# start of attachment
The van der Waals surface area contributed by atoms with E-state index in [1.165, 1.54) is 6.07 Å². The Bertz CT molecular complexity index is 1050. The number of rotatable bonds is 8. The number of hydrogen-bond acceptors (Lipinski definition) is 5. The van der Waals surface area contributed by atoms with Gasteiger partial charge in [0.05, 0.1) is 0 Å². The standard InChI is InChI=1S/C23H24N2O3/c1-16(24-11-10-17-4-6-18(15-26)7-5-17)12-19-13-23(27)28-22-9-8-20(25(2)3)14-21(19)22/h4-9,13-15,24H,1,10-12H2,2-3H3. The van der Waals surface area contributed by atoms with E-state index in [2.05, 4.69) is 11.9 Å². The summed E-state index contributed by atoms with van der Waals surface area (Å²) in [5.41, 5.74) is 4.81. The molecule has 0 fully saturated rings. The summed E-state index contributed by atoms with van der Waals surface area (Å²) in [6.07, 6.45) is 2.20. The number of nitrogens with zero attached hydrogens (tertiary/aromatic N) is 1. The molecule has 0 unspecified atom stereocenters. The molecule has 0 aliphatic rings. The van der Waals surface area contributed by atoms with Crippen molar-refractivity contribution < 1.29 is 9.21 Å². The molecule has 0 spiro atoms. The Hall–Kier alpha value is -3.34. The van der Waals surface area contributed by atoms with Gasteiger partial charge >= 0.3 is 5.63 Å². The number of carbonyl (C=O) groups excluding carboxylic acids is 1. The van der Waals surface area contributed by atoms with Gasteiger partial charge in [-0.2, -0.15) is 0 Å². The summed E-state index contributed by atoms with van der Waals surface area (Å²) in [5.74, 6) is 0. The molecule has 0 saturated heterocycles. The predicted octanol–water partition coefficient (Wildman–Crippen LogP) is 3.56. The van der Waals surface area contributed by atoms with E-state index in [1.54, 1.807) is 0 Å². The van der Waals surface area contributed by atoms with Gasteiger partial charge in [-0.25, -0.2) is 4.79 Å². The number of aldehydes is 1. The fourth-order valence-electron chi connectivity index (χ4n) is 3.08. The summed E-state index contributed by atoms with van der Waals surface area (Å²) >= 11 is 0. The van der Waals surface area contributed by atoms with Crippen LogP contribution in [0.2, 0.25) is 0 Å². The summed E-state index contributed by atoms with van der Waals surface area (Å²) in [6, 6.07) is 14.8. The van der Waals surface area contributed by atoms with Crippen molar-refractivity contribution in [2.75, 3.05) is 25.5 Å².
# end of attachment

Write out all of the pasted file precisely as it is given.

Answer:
The van der Waals surface area contributed by atoms with E-state index in [1.165, 1.54) is 6.07 Å². The Bertz CT molecular complexity index is 1050. The number of rotatable bonds is 8. The number of hydrogen-bond acceptors (Lipinski definition) is 5. The van der Waals surface area contributed by atoms with Gasteiger partial charge in [0.05, 0.1) is 0 Å². The standard InChI is InChI=1S/C23H24N2O3/c1-16(24-11-10-17-4-6-18(15-26)7-5-17)12-19-13-23(27)28-22-9-8-20(25(2)3)14-21(19)22/h4-9,13-15,24H,1,10-12H2,2-3H3. The van der Waals surface area contributed by atoms with E-state index in [2.05, 4.69) is 11.9 Å². The summed E-state index contributed by atoms with van der Waals surface area (Å²) in [5.41, 5.74) is 4.81. The molecule has 0 fully saturated rings. The summed E-state index contributed by atoms with van der Waals surface area (Å²) in [6.07, 6.45) is 2.20. The number of nitrogens with zero attached hydrogens (tertiary/aromatic N) is 1. The molecule has 0 unspecified atom stereocenters. The molecule has 0 aliphatic rings. The van der Waals surface area contributed by atoms with Crippen molar-refractivity contribution < 1.29 is 9.21 Å². The molecule has 0 spiro atoms. The Hall–Kier alpha value is -3.34. The van der Waals surface area contributed by atoms with Gasteiger partial charge >= 0.3 is 5.63 Å². The number of carbonyl (C=O) groups excluding carboxylic acids is 1. The van der Waals surface area contributed by atoms with Gasteiger partial charge in [-0.2, -0.15) is 0 Å². The summed E-state index contributed by atoms with van der Waals surface area (Å²) in [5.74, 6) is 0. The molecule has 0 saturated heterocycles. The predicted octanol–water partition coefficient (Wildman–Crippen LogP) is 3.56. The van der Waals surface area contributed by atoms with E-state index in [1.54, 1.807) is 0 Å². The van der Waals surface area contributed by atoms with Gasteiger partial charge in [-0.25, -0.2) is 4.79 Å². The number of aldehydes is 1. The fourth-order valence-electron chi connectivity index (χ4n) is 3.08. The summed E-state index contributed by atoms with van der Waals surface area (Å²) >= 11 is 0. The van der Waals surface area contributed by atoms with Crippen LogP contribution in [0.2, 0.25) is 0 Å². The summed E-state index contributed by atoms with van der Waals surface area (Å²) in [6, 6.07) is 14.8. The van der Waals surface area contributed by atoms with Crippen molar-refractivity contribution in [2.75, 3.05) is 25.5 Å².